Pudendal Neuralgia

What it is, how it manifests, and can physical therapy can help.

Pudendal neuralgia is a chronic neuropathic pelvic pain, which is often misdiagnosed, and therefore often inappropriately treated, leading some patients to wait long periods of time to receive effective treatment. Causes are wide ranging and include childbirth trauma, excessive cycling, gynecological or colorectal surgery, or pelvic or perineal trauma.  The primary symptom is pain in the genitals or the anorectal area and the symptoms are usually worse when sitting. The pain can move around in the pelvic area and can occur on one or both sides of the body. The pain is often described  as burning, knife-like or aching, stabbing, pinching, twisting or even numbness. Sexual dysfunction and difficulties with urination and/or bowel movements are also common.

There are multiple routes of treatment including medical management comprised of medications, invasive interventions such an surgery, injections, and neuro-modulation, as well as non-invasive or conservative therapy consisting of pelvic health physical therapy. A skilled pelvic health physical therapist will perform an assessment to determine what musculoskeletal impairment may be driving your symptoms. This often includes a postural evaluation, external pelvic muscle and fascia assessment, and a gentle internal pelvic floor muscle evaluation. There are multiple areas within the pelvis that the pudendal nerve can become compromised, and an internal assessment can provide insight into where this might be occurring. Treatment also consists of extensive patient education and a development of a home self care and exercise program.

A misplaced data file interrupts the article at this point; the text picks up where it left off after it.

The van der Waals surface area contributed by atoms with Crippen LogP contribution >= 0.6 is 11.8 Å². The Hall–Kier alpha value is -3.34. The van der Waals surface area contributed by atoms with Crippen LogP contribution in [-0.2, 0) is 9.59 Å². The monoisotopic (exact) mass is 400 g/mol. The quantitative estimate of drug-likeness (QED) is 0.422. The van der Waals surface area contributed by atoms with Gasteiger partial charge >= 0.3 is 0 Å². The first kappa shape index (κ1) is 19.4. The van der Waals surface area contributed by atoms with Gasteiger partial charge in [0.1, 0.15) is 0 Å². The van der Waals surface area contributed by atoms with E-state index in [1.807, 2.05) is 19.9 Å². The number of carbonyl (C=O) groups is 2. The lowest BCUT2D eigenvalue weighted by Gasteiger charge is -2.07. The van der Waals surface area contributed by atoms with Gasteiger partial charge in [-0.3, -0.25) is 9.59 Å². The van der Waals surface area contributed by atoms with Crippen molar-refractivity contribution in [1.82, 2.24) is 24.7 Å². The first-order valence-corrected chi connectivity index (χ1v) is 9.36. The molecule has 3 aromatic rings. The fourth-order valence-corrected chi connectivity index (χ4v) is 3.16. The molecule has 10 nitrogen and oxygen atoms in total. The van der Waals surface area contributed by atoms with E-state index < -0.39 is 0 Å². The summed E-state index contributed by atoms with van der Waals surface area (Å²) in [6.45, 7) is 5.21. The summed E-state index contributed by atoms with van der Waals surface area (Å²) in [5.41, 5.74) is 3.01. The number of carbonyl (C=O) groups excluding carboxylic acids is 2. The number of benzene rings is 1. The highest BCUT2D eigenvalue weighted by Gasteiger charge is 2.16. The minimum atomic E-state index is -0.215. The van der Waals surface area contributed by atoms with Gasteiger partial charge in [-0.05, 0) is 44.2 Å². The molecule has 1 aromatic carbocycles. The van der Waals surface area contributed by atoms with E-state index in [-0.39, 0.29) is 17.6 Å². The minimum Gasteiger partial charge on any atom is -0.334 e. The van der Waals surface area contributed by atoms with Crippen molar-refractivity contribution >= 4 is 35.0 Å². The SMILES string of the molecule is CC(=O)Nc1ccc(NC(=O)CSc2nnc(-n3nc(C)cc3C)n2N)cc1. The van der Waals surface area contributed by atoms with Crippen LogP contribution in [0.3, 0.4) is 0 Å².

Pudendal Neuralgia
or related symptoms? Pelvic floor physical therapy can help.

Mendwell is a Pelvic Health Physical Therapy clinic serving patients in Portland, Lake Oswego, Beaverton, and Tigard. Our team of specialists are passionate about helping patients improve pelvic function, relieve pain, and get back to feeling their best. Reach out to learn how we can help.

Other names for this condition

  • Alcock Canal Syndrome
  • Cyclist's Syndrome